S&P 500 and Dow surge in best rally after midterm elections since 1982

Dow sees triple-digit rally after midterm results
Dow sees triple-digit rally after midterm results

U.S. stocks closed broadly higher on Wednesday after the midterm election results came in about as expected, lifting a cloud of uncertainty that was weighing on the market.

The major averages hit their session highs after President Donald Trump indicated he is willing to work with Democrats on policy initiatives that would help the economy keep growing.

The Dow Jones Industrial Average closed up 545 points, led by gains in UnitedHealth and Apple. The gained 2.1 percent as the health care, tech and consumer discretionary sectors each rallied more than 2.8 percent. The Nasdaq Composite rose 2.6 percent.

Wednesday's post-midterms rally was larger than the average gain that follows the contests. Goldman Sachs noted the S&P 500 has averaged a gain of 0.7 percent from the day before the elections to the day after midterms. Wednesday marked the biggest post-midterms gain for both the Dow and S&P 500 since the day after the 1982 contests, when the indexes surged 4.3 percent and 3.9 percent, respectively.

"Hopefully we can all work together next year to continue delivering for the American people, including on economic growth, infrastructure, trade, lowering the cost of prescription drugs," Trump said in a news conference. "The Democrats will come to us with a plan for infrastructure, a plan for healthcare, a plan for whatever they're looking at and we'll negotiate."

Democrats won control of the House of Representatives while Republicans retained their hold on the Senate, as the midterm's outcome split Congress.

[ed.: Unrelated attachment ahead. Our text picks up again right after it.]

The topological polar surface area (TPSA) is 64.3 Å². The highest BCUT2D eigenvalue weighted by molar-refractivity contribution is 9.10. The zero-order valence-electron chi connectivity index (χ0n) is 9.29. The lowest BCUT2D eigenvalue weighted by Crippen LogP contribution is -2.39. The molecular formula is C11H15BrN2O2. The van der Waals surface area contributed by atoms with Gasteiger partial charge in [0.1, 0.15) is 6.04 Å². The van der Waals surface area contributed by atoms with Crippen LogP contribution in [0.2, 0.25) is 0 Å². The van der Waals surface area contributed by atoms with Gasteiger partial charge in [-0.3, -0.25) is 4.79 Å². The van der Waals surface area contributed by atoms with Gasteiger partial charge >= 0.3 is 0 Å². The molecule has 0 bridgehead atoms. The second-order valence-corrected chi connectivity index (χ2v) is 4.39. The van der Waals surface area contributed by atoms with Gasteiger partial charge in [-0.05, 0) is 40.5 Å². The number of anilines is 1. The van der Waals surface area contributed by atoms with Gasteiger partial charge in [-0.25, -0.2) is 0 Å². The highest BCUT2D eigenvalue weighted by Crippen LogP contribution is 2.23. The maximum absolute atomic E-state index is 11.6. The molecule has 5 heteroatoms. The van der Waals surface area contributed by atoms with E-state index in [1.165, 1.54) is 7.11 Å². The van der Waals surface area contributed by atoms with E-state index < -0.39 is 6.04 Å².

"We believe (out of consensus) that a split Congress is the best outcome for US and global equity markets," said Marko Kolanovic, a widely followed quantitative analyst at J.P. Morgan, in a note. "As the President cannot count on Congress or the Fed for more easing, he will need to do what is in his power to keep the economy rolling – drop the damaging trade war and turn it into a winning deal."

Democrats will win the House. Here's how it could impact Trump's economy
Democrats will win the House. Here's how it could impact Trump's economy

Investors expect Trump's business-friendly policies to continue, while some expressed optimism about Congress providing a larger check on Trump's more disruptive market actions. Historically, equity markets see strong returns when Congress is divided.

Stocks rallied across multiple sectors, as shares of Caterpillar, Goldman Sachs, Amazon and Alphabet all rose. Caterpillar is seen getting a boost from continued economic growth.

There's also some optimism the president will work with Democrats on an infrastructure plan. Vulcan Materials and United Rentals, jumped 4.5 percent and 0.9 percent, respectively.

Tech shares rose, as a divided Congress could also keep Trump from seriously going after giants like Amazon for being too big and influential on the economy.